Rising up above the town of Brookville sits the historic Franklin County courthouse, nestled into a hollow encircled by rolling hills. On most days, Franklin Circuit Judge J. Steven Cox can be found sitting on the bench inside that courthouse. But he also may be found sitting behind an easel, painting it.
After receiving an unexpected letter from Indiana State Bar Association in November, Cox learned of its Courthouse Art Project, which seeks to display pieces of art highlighting Hoosier courthouses from all 92 counties.
“Usually I’m more up to date on what’s going on in art in Indiana. I wasn’t familiar with this project,” Cox said. “So, I sat down and started to get a picture of our courthouse and paint it.”
The judge got to work and spent eight hours painting the ISBA’s 60th addition to its courthouse collection. Project chairman Douglas Church initiated the effort during his 2007-2008 ISBA presidency and said in the past 11 years, receptivity to the project has been astonishing.
“We’ve had some that were contributed by individuals that just wanted to do the artwork, like Judge Cox,” Church said. “Not only is he a great judge, he is also an amazing artist. His painting of that courthouse is just perfect.”
Cox, the longest sitting judge in Franklin County history, wasn’t fully introduced to art until his undergraduate years at Indiana University. As a forensic sciences major, he took a required liberal arts course that would ultimately change his life.
“I took an art history class from 700 BC to then, 1983,” he said. “It was for people who were not serious about making art their career.”
But Cox took it seriously, performing well in the class. He was later asked by the professor to serve as an undergraduate assistant instructor to other students. Cox spent the remainder of his four years working alongside her, watching slide by slide of historic art filter through his mind on a near-daily basis.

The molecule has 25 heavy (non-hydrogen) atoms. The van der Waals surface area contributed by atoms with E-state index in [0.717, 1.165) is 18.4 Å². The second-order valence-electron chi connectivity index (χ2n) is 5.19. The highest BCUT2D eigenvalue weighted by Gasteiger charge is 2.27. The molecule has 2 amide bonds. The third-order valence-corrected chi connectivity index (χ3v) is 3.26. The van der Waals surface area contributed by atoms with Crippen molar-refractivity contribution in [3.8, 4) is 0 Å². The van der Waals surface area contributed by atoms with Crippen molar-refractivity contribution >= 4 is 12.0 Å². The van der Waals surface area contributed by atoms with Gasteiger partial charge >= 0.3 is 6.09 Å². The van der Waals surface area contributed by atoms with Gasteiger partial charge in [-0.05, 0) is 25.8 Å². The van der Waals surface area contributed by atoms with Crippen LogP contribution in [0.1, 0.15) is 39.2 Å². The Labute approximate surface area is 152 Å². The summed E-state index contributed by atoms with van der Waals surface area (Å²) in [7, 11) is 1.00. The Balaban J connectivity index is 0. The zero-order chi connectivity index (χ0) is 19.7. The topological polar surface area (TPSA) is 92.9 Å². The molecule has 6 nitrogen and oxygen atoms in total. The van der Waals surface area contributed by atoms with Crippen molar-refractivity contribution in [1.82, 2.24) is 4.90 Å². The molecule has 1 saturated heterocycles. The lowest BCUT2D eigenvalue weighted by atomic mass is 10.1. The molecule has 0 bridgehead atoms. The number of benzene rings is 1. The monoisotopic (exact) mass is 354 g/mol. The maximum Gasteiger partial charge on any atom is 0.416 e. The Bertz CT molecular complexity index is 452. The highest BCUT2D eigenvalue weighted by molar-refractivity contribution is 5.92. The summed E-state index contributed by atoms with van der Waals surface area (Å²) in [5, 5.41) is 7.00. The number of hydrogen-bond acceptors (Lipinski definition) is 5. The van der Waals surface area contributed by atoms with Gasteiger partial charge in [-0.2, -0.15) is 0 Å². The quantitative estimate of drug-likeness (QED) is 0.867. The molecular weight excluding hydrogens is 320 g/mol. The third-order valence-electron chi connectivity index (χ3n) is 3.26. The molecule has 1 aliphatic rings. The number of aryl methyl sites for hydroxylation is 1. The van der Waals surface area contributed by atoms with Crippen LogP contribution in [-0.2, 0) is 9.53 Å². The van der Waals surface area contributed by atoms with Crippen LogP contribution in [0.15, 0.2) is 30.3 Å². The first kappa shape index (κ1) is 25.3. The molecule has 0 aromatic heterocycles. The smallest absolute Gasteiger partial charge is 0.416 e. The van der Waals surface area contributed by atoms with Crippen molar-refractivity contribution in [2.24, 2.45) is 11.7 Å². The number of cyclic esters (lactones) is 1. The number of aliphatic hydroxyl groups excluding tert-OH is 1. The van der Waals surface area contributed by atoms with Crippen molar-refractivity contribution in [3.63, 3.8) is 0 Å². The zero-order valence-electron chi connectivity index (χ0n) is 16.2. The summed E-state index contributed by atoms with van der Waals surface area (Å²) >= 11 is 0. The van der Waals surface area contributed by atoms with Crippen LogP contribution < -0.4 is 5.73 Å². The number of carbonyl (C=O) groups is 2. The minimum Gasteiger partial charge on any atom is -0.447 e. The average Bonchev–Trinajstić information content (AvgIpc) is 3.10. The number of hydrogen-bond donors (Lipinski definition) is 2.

Those years laid a foundation in Cox’s life for what would eventually become a true passion, continual learning experience and source of community.
By the time he graduated from Valparaiso University School of Law and returned home to open his own practice, Cox knew he wanted to incorporate some sort of art into his new environment.
“I thought, ‘Oh I’d like to have a painting to hang in my office,’” Cox said. But as he looked at various pieces, he realized he couldn’t afford them.
“The more I looked them, the more I thought, ‘Wow I’m not paying that. I can do that,’” he said. “I bought a book and started to paint on different canvases and throw them away or burn piles of them. And then I kept going until I got one that I could hang on the wall.”
Now, Cox paints weekly in his refurbished barn-turned-art studio. He doesn’t do it for the money or notoriety, though. He knows exactly why he’s kept up with it all these years. It’s the only thing that can still his mind.
“It’s quieting,” Cox said. “When you sit and listen to the kinds of things that judges hear all day long and the ugliest things that everybody is doing in your community that you live in, it’s kind of a nice thing to focus your mind elsewhere for a while to get away from it.”
Those who admire Cox’s work say he generously shares his knowledge of art and resources with others. He’s promoted the arts in his local community and statewide through various avenues, including previously serving nine years on the Richmond Art Museum board of directors, initiating and launching an annual Brookville paint-out event with the Indiana Plein Air Painters Association, and playing a key role in refurbishing the Franklin County Courthouse to its original glory.
Friend and fellow painter Mary Ann Davis said in the more than 20 years she’s known him, Cox remains hospitable, humble and supportive of the Indiana art community.
“I even taught a workshop and he opened his barn for me to teach in Brookville,” Davis said. “It’s unusual to have someone giving with no holds barred. He doesn’t want a painting from you in return. He’s very giving.”
As an artist, Davis said she appreciates Cox’s knowledge of art history and his willingness to improve his craft while encouraging others to do the same.
“If you want to know where to paint, he will tell you,” she said. “He knows all the best spots, the time of day, when the seasons change. He’s also very willing to listen to anyone who has opinions on his artwork; He’s like a sponge, always learning.”
Once Cox finished the courthouse painting and handed it off to Church to make the trip to Indianapolis, the judge said he was appreciative that the art project is raising awareness about the beauty of historic buildings, and why they should be revitalized.
“I was thrilled that anyone would volunteer to take up their time in trying to not only showcase what had been done in years past, but what is possible going forward,” Cox said
As someone who sees the artistic beauty in historic buildings, Cox was described by Church as an extraordinary individual in an extraordinary county. As the Franklin County Courthouse rises with the rolling hills, a piece of it is now tucked into the heart of the Hoosier state, ready to share its quietness with those who stop to see it.•